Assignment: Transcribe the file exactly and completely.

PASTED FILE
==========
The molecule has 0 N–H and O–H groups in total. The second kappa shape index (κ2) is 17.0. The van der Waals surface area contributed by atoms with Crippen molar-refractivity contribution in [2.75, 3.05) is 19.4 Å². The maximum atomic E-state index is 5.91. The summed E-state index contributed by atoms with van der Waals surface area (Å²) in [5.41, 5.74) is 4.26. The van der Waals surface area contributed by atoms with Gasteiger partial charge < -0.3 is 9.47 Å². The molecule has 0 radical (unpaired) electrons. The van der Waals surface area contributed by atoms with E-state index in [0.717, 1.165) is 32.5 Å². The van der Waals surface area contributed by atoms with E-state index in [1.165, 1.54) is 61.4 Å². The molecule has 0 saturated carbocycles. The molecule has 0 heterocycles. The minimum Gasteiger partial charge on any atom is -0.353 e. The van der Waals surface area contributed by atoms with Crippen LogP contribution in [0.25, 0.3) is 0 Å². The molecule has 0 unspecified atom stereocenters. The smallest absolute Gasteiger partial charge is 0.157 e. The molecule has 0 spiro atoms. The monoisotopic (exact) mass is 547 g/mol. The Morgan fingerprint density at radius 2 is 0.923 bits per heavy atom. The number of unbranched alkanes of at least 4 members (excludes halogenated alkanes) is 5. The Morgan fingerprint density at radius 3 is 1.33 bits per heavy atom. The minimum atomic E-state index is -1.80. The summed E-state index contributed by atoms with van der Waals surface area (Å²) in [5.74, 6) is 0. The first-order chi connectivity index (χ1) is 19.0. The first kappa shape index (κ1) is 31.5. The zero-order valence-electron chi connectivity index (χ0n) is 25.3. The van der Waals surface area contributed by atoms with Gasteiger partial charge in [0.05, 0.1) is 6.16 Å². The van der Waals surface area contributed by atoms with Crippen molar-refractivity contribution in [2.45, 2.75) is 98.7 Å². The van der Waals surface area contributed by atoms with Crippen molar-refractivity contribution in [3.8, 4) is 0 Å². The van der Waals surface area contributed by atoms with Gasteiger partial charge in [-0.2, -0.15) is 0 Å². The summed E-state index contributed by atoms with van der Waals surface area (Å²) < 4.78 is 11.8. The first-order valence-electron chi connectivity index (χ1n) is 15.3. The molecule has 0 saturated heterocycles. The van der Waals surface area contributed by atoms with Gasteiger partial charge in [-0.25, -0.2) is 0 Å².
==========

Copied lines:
The molecule has 0 N–H and O–H groups in total. The second kappa shape index (κ2) is 17.0. The van der Waals surface area contributed by atoms with Crippen molar-refractivity contribution in [2.75, 3.05) is 19.4 Å². The maximum atomic E-state index is 5.91. The summed E-state index contributed by atoms with van der Waals surface area (Å²) in [5.41, 5.74) is 4.26. The van der Waals surface area contributed by atoms with Gasteiger partial charge < -0.3 is 9.47 Å². The molecule has 0 radical (unpaired) electrons. The van der Waals surface area contributed by atoms with E-state index in [0.717, 1.165) is 32.5 Å². The van der Waals surface area contributed by atoms with E-state index in [1.165, 1.54) is 61.4 Å². The molecule has 0 saturated carbocycles. The molecule has 0 heterocycles. The minimum Gasteiger partial charge on any atom is -0.353 e. The van der Waals surface area contributed by atoms with Crippen LogP contribution in [0.25, 0.3) is 0 Å². The molecule has 0 unspecified atom stereocenters. The smallest absolute Gasteiger partial charge is 0.157 e. The molecule has 0 spiro atoms. The monoisotopic (exact) mass is 547 g/mol. The Morgan fingerprint density at radius 2 is 0.923 bits per heavy atom. The number of unbranched alkanes of at least 4 members (excludes halogenated alkanes) is 5. The Morgan fingerprint density at radius 3 is 1.33 bits per heavy atom. The minimum atomic E-state index is -1.80. The summed E-state index contributed by atoms with van der Waals surface area (Å²) in [5.74, 6) is 0. The first-order chi connectivity index (χ1) is 19.0. The first kappa shape index (κ1) is 31.5. The zero-order valence-electron chi connectivity index (χ0n) is 25.3. The van der Waals surface area contributed by atoms with Gasteiger partial charge in [0.05, 0.1) is 6.16 Å². The van der Waals surface area contributed by atoms with Crippen molar-refractivity contribution in [2.45, 2.75) is 98.7 Å². The van der Waals surface area contributed by atoms with Crippen molar-refractivity contribution in [3.8, 4) is 0 Å². The van der Waals surface area contributed by atoms with Gasteiger partial charge in [-0.2, -0.15) is 0 Å². The summed E-state index contributed by atoms with van der Waals surface area (Å²) < 4.78 is 11.8. The first-order valence-electron chi connectivity index (χ1n) is 15.3. The molecule has 0 saturated heterocycles. The van der Waals surface area contributed by atoms with Gasteiger partial charge in [-0.25, -0.2) is 0 Å².